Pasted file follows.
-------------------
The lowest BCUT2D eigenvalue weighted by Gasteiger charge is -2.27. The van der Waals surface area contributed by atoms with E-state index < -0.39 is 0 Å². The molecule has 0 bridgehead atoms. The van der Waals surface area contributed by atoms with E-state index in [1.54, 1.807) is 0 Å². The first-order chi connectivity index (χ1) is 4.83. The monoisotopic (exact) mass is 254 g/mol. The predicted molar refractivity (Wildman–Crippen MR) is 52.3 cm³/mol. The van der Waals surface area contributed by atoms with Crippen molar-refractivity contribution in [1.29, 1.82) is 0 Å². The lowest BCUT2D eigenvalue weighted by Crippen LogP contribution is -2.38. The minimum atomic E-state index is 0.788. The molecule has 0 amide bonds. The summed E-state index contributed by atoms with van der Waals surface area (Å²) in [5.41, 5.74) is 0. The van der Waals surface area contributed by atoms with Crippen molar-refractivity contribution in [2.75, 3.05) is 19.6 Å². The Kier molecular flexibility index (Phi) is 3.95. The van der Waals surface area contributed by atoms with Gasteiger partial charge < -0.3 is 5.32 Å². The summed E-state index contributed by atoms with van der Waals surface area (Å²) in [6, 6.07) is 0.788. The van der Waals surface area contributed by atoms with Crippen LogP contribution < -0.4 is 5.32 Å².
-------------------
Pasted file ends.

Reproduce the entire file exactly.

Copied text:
The lowest BCUT2D eigenvalue weighted by Gasteiger charge is -2.27. The van der Waals surface area contributed by atoms with E-state index < -0.39 is 0 Å². The molecule has 0 bridgehead atoms. The van der Waals surface area contributed by atoms with E-state index in [1.54, 1.807) is 0 Å². The first-order chi connectivity index (χ1) is 4.83. The monoisotopic (exact) mass is 254 g/mol. The predicted molar refractivity (Wildman–Crippen MR) is 52.3 cm³/mol. The van der Waals surface area contributed by atoms with Crippen molar-refractivity contribution in [1.29, 1.82) is 0 Å². The lowest BCUT2D eigenvalue weighted by Crippen LogP contribution is -2.38. The minimum atomic E-state index is 0.788. The molecule has 0 amide bonds. The summed E-state index contributed by atoms with van der Waals surface area (Å²) in [5.41, 5.74) is 0. The van der Waals surface area contributed by atoms with Crippen molar-refractivity contribution in [2.75, 3.05) is 19.6 Å². The Kier molecular flexibility index (Phi) is 3.95. The van der Waals surface area contributed by atoms with Gasteiger partial charge < -0.3 is 5.32 Å². The summed E-state index contributed by atoms with van der Waals surface area (Å²) in [6, 6.07) is 0.788. The van der Waals surface area contributed by atoms with Crippen LogP contribution < -0.4 is 5.32 Å².